According to Renata Gonçalves Mendes, a professor at UFSCar and Heubel's thesis advisor, each additional unit of BMI corresponded to a decrease of 0.19% in FMD.
"When two COVID-19 patients are compared, one with normal weight [BMI ≈ 20 kg/m2] and the other obese [BMI ≥ 30 kg/m2], the latter tends to have a 1.9% lower FMD. Based on prior knowledge, this suggests a 17% higher cardiovascular risk," explained Mendes. "In clinical practice, we find that obese patients have more cardiovascular events while they're hospitalised. Our study can help understand the mechanisms underlying this problem and why obesity increases the risk of progressing to severe COVID-19."
Since the start of the pandemic caused by SARS-CoV-2, researchers have raised the hypothesis that the virus may directly infect and damage endothelial cells, and this has been confirmed in studies using samples obtained in autopsies of patients who died from COVID-19.
The damage done to endothelium by the virus may also be associated with blood clotting disorders leading to the formation of microthrombi, and the development of intense systemic endothelial dysfunction, both of which would account for progression to severe COVID-19.
"We don't yet know for sure to what extent endothelial dysfunction is directly caused by the damage done by the virus or by the cytokine storm typical of this disease [in which the immune system releases large amounts of inflammatory molecules]," said Heubel.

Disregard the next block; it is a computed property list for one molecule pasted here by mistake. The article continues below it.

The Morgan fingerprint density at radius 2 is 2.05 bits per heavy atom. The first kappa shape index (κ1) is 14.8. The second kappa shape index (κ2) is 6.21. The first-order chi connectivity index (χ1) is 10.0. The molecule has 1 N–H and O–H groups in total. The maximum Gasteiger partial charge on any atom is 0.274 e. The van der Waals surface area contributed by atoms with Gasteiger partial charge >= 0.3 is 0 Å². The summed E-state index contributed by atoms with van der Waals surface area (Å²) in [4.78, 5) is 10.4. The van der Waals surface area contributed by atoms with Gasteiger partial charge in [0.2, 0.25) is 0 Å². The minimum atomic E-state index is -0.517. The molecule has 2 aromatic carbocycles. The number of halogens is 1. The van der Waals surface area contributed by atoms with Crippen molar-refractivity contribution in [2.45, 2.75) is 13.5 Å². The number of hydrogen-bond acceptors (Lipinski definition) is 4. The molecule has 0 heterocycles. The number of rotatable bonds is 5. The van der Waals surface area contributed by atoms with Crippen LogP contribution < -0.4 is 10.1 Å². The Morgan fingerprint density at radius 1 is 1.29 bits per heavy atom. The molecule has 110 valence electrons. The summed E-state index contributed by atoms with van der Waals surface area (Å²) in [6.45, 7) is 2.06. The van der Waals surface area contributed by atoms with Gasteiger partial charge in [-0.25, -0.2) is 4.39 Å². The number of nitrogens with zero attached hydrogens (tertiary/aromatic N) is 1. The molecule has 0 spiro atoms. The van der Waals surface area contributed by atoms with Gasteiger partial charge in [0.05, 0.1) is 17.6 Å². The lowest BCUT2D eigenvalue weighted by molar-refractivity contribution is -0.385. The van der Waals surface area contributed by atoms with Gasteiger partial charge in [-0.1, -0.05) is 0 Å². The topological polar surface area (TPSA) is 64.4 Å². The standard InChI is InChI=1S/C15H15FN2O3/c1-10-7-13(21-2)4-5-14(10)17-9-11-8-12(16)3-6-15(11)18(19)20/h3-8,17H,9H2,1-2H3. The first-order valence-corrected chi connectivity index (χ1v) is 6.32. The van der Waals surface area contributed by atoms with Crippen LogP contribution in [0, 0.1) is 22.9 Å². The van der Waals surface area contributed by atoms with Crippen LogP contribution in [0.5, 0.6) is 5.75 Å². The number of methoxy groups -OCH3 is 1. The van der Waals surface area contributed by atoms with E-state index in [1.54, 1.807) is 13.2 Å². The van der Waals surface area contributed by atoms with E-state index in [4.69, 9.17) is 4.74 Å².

Previous research showed that obesity heightens the risk of severe COVID-19 regardless of age, sex, ethnicity and comorbidities such as diabetes, high blood pressure, and heart or lung disease. The reasons for this include mechanical alterations in the respiratory system due to increased abdominal mass, which compresses the diaphragm and lungs. Obese people also often have an impaired immune system.
There is evidence that SARS-CoV-2 can infect adipose cells, and that adipose tissue can become a reservoir for the pathogen. Viral loads in the obese tend to be higher than in normal-weight individuals as a result.
"A possible explanation for our findings is that higher viral loads in the obese increase the risk of direct infection of endothelial cells," said Heubel. "It may also be the case that the process is influenced by inflammation, which is typically exacerbated in overweight people. Limitations associated with the design of the study prevented us from observing a direct correlation between inflammatory markers and FMD."
For the researchers, health workers should become more attentive to vascular complications when treating obese COVID-19 patients. "They're more susceptible to cardiovascular events and hence need more assistance. Several strategies are available to prevent complications developing," said Heubel.
According to Mendes, the findings pave the way for novel therapeutic approaches that focus on endothelium.